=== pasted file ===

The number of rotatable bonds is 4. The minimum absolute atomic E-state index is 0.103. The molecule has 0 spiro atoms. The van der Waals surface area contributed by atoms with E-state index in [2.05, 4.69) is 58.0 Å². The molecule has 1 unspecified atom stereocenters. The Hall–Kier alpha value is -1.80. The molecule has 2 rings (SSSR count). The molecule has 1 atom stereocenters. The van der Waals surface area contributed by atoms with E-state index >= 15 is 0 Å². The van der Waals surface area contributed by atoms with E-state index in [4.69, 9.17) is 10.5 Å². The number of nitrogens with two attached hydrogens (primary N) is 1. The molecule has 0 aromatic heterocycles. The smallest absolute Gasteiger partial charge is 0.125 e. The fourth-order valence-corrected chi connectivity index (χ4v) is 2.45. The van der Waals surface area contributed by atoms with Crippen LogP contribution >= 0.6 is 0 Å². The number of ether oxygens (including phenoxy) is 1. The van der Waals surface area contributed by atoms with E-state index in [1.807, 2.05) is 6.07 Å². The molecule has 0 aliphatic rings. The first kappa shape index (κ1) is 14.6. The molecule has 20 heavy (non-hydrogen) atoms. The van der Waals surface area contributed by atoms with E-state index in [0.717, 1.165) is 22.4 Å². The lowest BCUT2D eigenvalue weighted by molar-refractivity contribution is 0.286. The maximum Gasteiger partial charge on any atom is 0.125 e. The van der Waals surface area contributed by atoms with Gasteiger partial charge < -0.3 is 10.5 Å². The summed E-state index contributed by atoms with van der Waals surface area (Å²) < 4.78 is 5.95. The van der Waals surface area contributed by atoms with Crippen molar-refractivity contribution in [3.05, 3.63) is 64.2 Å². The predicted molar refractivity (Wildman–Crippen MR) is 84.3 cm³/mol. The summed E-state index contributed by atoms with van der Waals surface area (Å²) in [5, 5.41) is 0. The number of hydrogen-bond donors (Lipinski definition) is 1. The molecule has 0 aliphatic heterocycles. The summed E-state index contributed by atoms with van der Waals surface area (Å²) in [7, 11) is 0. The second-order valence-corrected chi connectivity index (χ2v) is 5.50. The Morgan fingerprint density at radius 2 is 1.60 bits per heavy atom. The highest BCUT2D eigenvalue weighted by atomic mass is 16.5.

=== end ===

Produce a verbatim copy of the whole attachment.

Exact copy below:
The number of rotatable bonds is 4. The minimum absolute atomic E-state index is 0.103. The molecule has 0 spiro atoms. The van der Waals surface area contributed by atoms with E-state index in [2.05, 4.69) is 58.0 Å². The molecule has 1 unspecified atom stereocenters. The Hall–Kier alpha value is -1.80. The molecule has 2 rings (SSSR count). The molecule has 1 atom stereocenters. The van der Waals surface area contributed by atoms with E-state index >= 15 is 0 Å². The van der Waals surface area contributed by atoms with E-state index in [4.69, 9.17) is 10.5 Å². The number of nitrogens with two attached hydrogens (primary N) is 1. The molecule has 0 aromatic heterocycles. The smallest absolute Gasteiger partial charge is 0.125 e. The fourth-order valence-corrected chi connectivity index (χ4v) is 2.45. The van der Waals surface area contributed by atoms with Crippen LogP contribution >= 0.6 is 0 Å². The number of ether oxygens (including phenoxy) is 1. The van der Waals surface area contributed by atoms with E-state index in [1.807, 2.05) is 6.07 Å². The molecule has 0 aliphatic rings. The first kappa shape index (κ1) is 14.6. The molecule has 20 heavy (non-hydrogen) atoms. The van der Waals surface area contributed by atoms with E-state index in [0.717, 1.165) is 22.4 Å². The lowest BCUT2D eigenvalue weighted by molar-refractivity contribution is 0.286. The maximum Gasteiger partial charge on any atom is 0.125 e. The van der Waals surface area contributed by atoms with Gasteiger partial charge < -0.3 is 10.5 Å². The summed E-state index contributed by atoms with van der Waals surface area (Å²) < 4.78 is 5.95. The van der Waals surface area contributed by atoms with Crippen molar-refractivity contribution in [3.05, 3.63) is 64.2 Å². The predicted molar refractivity (Wildman–Crippen MR) is 84.3 cm³/mol. The summed E-state index contributed by atoms with van der Waals surface area (Å²) in [5, 5.41) is 0. The number of hydrogen-bond donors (Lipinski definition) is 1. The molecule has 0 aliphatic heterocycles. The summed E-state index contributed by atoms with van der Waals surface area (Å²) in [7, 11) is 0. The second-order valence-corrected chi connectivity index (χ2v) is 5.50. The Morgan fingerprint density at radius 2 is 1.60 bits per heavy atom. The highest BCUT2D eigenvalue weighted by atomic mass is 16.5.